The period from 2010 to 2014 saw major changes in the sanctions landscape which had a significant impact on many shipping businesses worldwide. These changes tended not to affect cruise lines because the majority of the developments related to countries such as Iran, Ivory Coast, Libya and Syria, which were of limited relevance to the industry.

However, recent developments with respect to Russia and Cuba will potentially have a major impact on the industry. This article looks at those developments, and their potential impact on cruise lines, against a background of uncertainty in respect of future changes to the US sanctions against Cuba, and the EU and US sanctions against Russia.

US sanctions against Cuba

At the end of 2014, President Obama announced the partial relaxation of US sanctions against Cuba as part of a package of diplomatic and economic measures designed to “normalize relations” between the US and Cuba.

The US embargo against Cuba is set out in a host of different legislative measures, some of which can be amended pursuant to the authority of the President, but many of which need Congressional approval. As a result, so far we have merely seen a partial lifting of US restrictions.

The recent changes do not currently directly affect cruise lines (for the reasons set out below), but they do indicate the lines along which there may be further relaxations. Cruise lines are therefore keeping a close eye on developments in this area.

One change of particular interest to cruise lines is that US persons are now permitted to travel to Cuba without a licence (provided that the purpose of the travel falls within one of 12 categories). While US Government guidance makes explicit that this does not extend to travel to Cuba for normal tourist activities (because that is not one of the 12 permitted categories), this may change in the future and any complete lifting of the US travel embargo could result in significant business opportunities.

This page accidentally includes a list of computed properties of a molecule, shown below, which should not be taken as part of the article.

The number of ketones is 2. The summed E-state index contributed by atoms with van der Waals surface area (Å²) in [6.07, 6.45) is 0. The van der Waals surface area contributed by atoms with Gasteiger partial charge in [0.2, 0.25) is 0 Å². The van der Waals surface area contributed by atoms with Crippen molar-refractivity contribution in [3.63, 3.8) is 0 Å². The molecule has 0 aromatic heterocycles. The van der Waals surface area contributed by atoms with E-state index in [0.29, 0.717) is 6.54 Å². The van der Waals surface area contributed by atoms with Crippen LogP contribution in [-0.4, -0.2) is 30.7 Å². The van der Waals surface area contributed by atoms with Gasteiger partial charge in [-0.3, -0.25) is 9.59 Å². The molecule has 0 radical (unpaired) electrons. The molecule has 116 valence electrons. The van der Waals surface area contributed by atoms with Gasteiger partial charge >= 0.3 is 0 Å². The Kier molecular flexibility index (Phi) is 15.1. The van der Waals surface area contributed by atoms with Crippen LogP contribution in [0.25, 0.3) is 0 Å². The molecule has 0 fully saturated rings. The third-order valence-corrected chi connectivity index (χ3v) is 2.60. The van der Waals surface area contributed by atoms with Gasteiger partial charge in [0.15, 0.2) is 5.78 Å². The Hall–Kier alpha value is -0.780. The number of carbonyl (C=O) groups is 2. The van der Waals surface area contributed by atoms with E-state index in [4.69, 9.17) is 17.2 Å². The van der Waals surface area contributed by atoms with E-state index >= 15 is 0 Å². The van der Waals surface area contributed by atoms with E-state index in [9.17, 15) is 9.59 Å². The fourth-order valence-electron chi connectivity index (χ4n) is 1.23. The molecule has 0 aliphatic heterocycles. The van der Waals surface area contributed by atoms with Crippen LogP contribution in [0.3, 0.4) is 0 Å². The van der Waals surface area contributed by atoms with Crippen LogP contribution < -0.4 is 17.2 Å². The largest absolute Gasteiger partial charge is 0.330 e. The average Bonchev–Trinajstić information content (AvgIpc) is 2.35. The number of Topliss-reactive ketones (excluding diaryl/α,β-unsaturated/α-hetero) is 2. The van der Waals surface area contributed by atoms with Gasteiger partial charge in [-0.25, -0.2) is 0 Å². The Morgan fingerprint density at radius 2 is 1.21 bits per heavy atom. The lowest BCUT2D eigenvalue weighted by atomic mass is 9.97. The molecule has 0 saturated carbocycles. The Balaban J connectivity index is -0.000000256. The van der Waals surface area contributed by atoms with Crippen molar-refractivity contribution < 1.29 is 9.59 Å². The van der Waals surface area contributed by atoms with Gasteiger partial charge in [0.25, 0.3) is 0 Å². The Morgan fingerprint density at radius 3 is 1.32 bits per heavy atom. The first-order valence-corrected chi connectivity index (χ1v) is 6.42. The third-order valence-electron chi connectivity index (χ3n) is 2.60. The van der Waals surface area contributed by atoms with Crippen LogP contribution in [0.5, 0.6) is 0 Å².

Likewise, cruise lines may be interested in the partial relaxation of the so-called “180 day rule”, which previously prohibited any vessel (whether or not US-flagged) which had called at a port in Cuba from calling at a US port for the next 180 days. The effect is that vessels which have engaged in certain trade with Cuba (including agricultural commodities and other authorised cargoes) will no longer need to wait 180 days before calling at a US port (although direct voyages from the US to Cuba still require an export licence).

While this relaxation does not currently extend to cruise ships, this could change in the future, and could also result in significant business opportunities. In a sign of potential future developments, press reports indicate that in early May 2015, the US authorities issued a licence to Baja Ferries (a Mexican operator) which would allow it to operate the first passenger ferry service between the US and Cuba (subject to appropriate consents from the Cuban authorities) for more than 50 years.

EU and US sanctions against Russia

The current EU sanctions (which were imposed in July 2014 and then extended) prohibit the provision of“services directly related to tourism activities in Crimea or Sevastopol” and, in particular, provide that “it shall be prohibited for any ship providing cruise services, to enter into or call at” any of the following seven ports situated in the Crimean Peninsula: (1) Sevastopol (2) Kerch (3) Yalta (4) Theodosia (5) Evpatoria (6) Chernomorsk (7) Kamysh-Burun.

The EU has recently indicated that the current sanctions will be renewed and tied to the complete fulfilment of the Minsk Agreement between the EU and Russia. This requires, amongst other things, Russia to secure its border with Ukraine and hand over control of that border to Ukraine. It is therefore likely that the current restrictions will be extended for at least six months (to 31 December 2015). The position after that date will of course depend on whether Russia fulfils the terms of the Minsk Agreement and/or if there are any other developments (either positive or negative) on the ground.

This prohibition applies to vessels flying the flag of a Member State or any vessel owned or operated by an EU company. There is an express derogation for vessels entering or calling at one of those ports for reasons of maritime safety in cases of emergency.

In addition, the EU maintains a broad asset freeze, affecting 168 individuals and 37 entities, including Kerch Commercial Sea Port, Kerch Ferry, Russian National Commercial Bank and Sevastopol Seaport.

In order to ensure compliance with the EU sanctions, cruise lines should have in place procedures to ensure that they do not enter into or call at any of the seven listed ports, and that they do not have any dealings with any individual or entity which is included on a sanctions list.